Visual Studio 2010 UML + Modelling

by Andrew McNerlin 9. April 2010 14:11

I’ve been playing with the modelling features in VS 2010 to see what its capable of and I like what I’ve seen so far. 

Dev10 adds a new project template called “Modelling Project” in which you can create a series of new diagrams.  These diagrams include 5 of the 13 UML 2.x diagrams plus a Layer diagram and a Directed Graph diagram (.dgml).

Modelling Project - Add new item

UML Class Diagram
This works very well and seems to be an excellent tool for creating your logical model.  At first you may think that this would replace the class diagram that was introduced with VS 2008, but there are some key differences.  The existing class diagram (.cd) is a ‘live’ visualisation of your code.  You can reverse engineer it from existing code or create code stubs from the diagram.  The new UML Class Diagram (.classdiagram) has no links to your code at all, there is no reverse engineering and if you want to do code generation you will need to use T4 text templates.  From what I’ve read reverse engineering is a feature that is being worked on so we will see it at some point.

UML Sequence Diagram
This is the only diagram type that does support reverse engineering and I’m very impressed with it.  By right clicking on a method in your code you can select ‘Generate Sequence Diagram’ and get something like this:

UML Sequence Diagram

You can navigate from the diagram to the code with a simple right click ‘Go to definition’. 

UML Use Case Diagram
This is pretty much what you would expect for use cases – a simple drawing surface to aid the modelling of use cases.  Useful and I’m glad its now a part of the VS IDE.

UML Activity Diagram
Again this is pretty much what you would expect – an activity diagram drawing surface and simple to use toolbox for adding items to it.


UML Component Diagram
As with the Use Case and Activity diagrams this is a drawing surface for constructing component diagrams.  Not much else to say here: simple and better than Visio.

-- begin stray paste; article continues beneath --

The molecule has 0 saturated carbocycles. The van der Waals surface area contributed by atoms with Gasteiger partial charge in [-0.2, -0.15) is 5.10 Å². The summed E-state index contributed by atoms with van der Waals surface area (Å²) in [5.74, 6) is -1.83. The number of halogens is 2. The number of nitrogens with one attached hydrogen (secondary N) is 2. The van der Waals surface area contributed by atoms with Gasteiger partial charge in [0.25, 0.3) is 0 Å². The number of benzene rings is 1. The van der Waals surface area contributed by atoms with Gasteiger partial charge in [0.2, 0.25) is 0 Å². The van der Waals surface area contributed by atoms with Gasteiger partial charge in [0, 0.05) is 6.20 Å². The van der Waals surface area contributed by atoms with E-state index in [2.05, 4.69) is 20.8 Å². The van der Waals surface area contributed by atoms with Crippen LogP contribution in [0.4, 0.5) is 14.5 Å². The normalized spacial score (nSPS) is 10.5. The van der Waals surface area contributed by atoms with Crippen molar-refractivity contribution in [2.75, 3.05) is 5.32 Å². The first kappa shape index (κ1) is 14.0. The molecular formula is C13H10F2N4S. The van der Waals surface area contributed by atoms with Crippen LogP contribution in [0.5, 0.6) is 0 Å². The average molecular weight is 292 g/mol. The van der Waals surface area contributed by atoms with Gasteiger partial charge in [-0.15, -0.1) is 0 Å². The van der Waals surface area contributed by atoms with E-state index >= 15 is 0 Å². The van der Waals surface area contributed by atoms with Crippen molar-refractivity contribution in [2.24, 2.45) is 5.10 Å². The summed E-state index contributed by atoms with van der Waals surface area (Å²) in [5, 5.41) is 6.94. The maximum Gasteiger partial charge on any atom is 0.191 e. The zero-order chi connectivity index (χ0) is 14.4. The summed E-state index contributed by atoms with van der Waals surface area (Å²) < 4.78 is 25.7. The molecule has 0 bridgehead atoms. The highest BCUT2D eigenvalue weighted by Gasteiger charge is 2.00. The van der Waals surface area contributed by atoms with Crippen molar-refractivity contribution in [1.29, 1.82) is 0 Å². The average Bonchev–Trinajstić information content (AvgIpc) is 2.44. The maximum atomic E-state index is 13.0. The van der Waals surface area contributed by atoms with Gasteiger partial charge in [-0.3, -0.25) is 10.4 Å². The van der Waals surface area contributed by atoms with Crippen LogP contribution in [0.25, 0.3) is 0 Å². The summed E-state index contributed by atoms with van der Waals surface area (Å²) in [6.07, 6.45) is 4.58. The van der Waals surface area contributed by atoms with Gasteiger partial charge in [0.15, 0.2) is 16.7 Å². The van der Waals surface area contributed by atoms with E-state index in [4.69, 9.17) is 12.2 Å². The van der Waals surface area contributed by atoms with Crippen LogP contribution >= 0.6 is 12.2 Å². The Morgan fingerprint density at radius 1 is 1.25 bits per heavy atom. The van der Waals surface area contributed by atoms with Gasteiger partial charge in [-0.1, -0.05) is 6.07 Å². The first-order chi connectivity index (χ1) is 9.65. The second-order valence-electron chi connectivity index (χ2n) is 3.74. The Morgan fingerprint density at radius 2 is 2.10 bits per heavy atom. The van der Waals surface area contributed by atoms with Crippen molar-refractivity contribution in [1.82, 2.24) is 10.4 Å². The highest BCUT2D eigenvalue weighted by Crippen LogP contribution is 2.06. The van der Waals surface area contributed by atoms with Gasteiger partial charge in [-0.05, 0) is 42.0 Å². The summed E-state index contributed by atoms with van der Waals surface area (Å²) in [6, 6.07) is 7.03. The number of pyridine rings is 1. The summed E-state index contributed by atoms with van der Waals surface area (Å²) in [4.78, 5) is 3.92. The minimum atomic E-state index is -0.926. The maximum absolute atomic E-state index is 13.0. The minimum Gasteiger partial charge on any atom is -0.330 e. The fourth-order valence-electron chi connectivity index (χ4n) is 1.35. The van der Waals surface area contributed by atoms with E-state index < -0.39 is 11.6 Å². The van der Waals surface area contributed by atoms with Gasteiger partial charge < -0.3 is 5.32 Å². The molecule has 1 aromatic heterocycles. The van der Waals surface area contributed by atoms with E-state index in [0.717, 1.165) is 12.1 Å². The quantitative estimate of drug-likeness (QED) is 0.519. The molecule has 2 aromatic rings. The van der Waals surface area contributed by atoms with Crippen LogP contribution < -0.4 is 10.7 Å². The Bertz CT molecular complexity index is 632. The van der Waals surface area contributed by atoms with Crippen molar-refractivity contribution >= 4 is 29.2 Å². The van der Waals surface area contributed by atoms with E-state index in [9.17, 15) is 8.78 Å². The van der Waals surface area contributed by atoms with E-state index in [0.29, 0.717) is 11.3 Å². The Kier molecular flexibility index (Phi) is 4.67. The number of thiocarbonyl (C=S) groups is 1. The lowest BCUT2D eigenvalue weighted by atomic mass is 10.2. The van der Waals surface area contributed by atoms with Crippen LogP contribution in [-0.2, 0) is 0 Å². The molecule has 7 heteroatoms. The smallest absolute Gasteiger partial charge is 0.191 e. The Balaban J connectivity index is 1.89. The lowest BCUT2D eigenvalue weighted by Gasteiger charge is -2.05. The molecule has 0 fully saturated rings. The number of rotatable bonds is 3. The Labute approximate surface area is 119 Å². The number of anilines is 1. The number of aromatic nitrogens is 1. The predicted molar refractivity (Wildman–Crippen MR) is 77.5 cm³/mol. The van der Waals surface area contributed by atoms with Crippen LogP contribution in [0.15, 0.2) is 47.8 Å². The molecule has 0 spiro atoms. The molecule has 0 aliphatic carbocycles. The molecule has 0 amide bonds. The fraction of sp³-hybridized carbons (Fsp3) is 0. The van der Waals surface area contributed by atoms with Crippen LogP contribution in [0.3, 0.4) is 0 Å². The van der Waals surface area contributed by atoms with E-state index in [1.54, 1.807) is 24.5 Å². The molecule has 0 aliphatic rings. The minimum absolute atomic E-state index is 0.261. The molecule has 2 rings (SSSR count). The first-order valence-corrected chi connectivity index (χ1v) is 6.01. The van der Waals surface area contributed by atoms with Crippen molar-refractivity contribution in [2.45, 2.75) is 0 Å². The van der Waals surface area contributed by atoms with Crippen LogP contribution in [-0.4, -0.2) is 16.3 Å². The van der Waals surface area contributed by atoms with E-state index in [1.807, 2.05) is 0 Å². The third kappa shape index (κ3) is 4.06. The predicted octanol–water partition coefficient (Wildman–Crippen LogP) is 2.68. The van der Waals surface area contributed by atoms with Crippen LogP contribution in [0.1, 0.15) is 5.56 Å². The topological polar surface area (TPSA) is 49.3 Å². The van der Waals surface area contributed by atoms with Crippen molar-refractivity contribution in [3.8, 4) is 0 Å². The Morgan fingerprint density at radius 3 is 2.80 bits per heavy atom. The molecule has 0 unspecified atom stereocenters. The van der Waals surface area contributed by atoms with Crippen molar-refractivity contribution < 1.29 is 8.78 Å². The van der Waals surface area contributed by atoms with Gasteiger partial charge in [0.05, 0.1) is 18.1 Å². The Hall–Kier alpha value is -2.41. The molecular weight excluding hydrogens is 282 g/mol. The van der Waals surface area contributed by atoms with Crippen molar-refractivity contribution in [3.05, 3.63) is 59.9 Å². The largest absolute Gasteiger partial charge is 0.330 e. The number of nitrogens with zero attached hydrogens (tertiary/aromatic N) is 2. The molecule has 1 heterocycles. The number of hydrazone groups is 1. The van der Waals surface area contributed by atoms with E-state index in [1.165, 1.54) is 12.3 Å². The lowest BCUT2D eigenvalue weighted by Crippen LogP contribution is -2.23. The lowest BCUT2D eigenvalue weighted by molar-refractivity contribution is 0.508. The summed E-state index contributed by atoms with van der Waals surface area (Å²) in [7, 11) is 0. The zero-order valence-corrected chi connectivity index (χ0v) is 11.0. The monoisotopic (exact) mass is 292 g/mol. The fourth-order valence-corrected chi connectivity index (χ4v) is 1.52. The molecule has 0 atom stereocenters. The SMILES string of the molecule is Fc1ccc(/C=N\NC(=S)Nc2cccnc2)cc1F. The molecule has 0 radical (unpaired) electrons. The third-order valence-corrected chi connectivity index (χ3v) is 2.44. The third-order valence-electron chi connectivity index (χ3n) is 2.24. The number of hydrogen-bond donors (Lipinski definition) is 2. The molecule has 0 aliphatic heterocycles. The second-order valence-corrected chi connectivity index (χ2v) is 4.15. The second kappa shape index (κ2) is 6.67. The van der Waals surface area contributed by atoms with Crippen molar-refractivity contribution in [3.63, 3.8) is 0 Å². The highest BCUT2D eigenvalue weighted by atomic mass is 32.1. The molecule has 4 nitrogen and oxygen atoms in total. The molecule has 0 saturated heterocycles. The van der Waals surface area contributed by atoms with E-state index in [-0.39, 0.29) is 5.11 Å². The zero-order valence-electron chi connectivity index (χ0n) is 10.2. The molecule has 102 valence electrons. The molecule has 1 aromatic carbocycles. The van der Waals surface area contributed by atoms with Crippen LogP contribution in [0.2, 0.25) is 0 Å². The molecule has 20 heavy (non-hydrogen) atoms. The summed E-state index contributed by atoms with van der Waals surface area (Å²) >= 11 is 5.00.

Layer Diagram
This diagram is intended to represent the layers of your architecture and it slightly more than just a drawing surface as it has a Layer Validation feature.  By assigning code to different layers in this diagram (a drag and drop exercise) you can generate and validate the dependencies between the classes to ensure that there are no incorrect layer dependencies.  I know I would have found this useful in the past when developers have incorrectly added dependencies which violated the architecture.

The Patterns and Practices team have also created a set of guide layer diagrams which you can add on with a small download.  This will give you toolbox items for the following reference architectures:

  • Web Application
  • Rich Client Application
  • Rich Internet Application
  • Services Application
  • Mobile Application


Directed Graph Document
Directed Graph Documents (.dgml) are used for a number of different features in VS 2010 (e.g. Dependency Graphs).  It is a generic document type to represent any type of node/connection relationship. Below is a simple Namespace dependency graph


The modelling is definitely a step in the right direction and what I’ve seen has been impressive , but I cant help but feel that there some features fell below the line when it came to the release of Dev10, specifically in relation to the UML Class diagrams.  That aside I’m pleased that I’ll be able to do a lot of my modelling in VS from now on.

** Update 16/07/2010 - The UML and modelling features have been enhanced by the release of "Visual Studio 2010 Visualization and Modelling Feature Pack" - read more about it here. **

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Architecture | Visual Studio


4/9/2010 6:29:30 PM #

Visual Studio 2010 UML + Modelling

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4/9/2010 11:10:32 PM #

Nice little overview there.  VS2010 looks brilliant, no more fragmented docs with Visio - it is all nicely contained within the project you are working on, who could ask for more.  Hopefully it's easier to knock together diagrams than Visio too.

Simon Earnshaw United Kingdom | Reply

4/10/2010 1:52:04 PM #

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7/20/2010 11:00:41 AM #

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Andrew is a Software Architect based in Antrim, Northern Ireland, but currently contracting in London Andrew McNerlin